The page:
Bebergal’s biggest triumph, in Season of the Witch, is his solution to this problem. Rather than study “the occult” as a settled tradition, Season argues that it is a particular kind of reactionary religious move undertaken by individuals and communities defining themselves in opposition to a perceived religious “mainstream.” In the “occult,” religious ideas and symbols identified as transgressive are deliberately adopted, their “transgression” transformed into an act of virtuous resistance. For Bebergal, the essential occult occurs in this alchemical moment of imagination. This occult, he concludes, “may express itself as magical ritual” or “as symbolic elements in art,” with equal validity. In Season of the Witch, rock and roll does not merely “reference” or “utilize” the occult. Under Bebergal’s model, rock and roll is one of the occult’s purest and most profound expressions. This theoretical base makes Season of the Witch indispensable for anyone with a propensity to throw the word “occult” around.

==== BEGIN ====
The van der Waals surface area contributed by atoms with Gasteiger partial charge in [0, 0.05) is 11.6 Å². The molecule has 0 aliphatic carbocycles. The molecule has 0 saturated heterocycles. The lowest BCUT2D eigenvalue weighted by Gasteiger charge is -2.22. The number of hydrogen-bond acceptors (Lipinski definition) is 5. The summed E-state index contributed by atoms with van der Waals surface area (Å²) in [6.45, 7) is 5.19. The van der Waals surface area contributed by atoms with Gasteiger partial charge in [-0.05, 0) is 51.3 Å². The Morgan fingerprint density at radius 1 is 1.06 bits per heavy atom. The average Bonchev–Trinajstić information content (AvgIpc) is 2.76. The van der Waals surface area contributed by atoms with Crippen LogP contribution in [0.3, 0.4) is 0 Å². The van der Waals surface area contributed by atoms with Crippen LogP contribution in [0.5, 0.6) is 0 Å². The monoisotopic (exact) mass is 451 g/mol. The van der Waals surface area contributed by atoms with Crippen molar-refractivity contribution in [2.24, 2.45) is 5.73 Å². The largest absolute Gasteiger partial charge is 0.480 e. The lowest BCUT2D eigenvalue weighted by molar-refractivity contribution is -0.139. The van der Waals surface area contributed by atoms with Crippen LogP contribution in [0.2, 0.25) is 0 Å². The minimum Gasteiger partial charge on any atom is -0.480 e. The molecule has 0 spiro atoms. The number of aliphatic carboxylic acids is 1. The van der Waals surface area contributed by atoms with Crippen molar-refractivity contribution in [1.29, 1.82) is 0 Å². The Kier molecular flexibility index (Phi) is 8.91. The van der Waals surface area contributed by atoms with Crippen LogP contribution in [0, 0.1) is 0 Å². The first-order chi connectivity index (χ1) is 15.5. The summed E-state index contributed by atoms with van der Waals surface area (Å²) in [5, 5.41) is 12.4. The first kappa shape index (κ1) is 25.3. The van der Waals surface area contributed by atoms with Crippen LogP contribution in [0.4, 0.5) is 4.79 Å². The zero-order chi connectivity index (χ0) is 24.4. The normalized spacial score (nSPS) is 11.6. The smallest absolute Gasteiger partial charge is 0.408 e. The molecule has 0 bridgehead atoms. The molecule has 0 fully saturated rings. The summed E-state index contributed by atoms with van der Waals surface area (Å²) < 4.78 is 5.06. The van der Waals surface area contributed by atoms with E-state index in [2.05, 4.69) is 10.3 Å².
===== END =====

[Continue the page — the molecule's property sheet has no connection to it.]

After establishing his basic approach to the topic, Bebergal moves on to examining specific rock artists and albums with heavy “occult” content. Over the course of his book’s breakneck two hundred pages, the author contextualizes bluesman Tommy Johnson through African-American folk religion, meditates on the the Rolling Stones’ play-Satanism, and speculates about popular conspiracy theories linking Jay-Z to the Illuminati. It’s a staggering amount of material, and Bebergal handles it elegantly, although some readers will certainly take issue with Season’s not-quite-thematic, not-quite-chronological structure.
Season seems to have been organized with the modern reader in mind; its closest correspondent is spending a stoned afternoon popping around Wikipedia. Within each chapter, Bebergal identifies and follows the “occult” references within that section’s subject matter, diving into each as if following hyperlinks. One of his chapters bounces, perilously, from the early days of the performance art collective COUM in 1969 to a capsule biography of William Burroughs to a meditation on early twentieth-century artist Austin Osman Spare to a glowing review of “How to Destroy Angels,” a 1984 single from the band Coil. This ping-pong effect is enabled by each subject’s engagement with each other subject: COUM referenced Burroughs who referenced Spare who all ended up in Coil’s stew of influences. As soon as a new outré concept or artist is mentioned in Season of the Witch, Bebergal explains it straightaway. The result is fascinating to read but frustrating to navigate.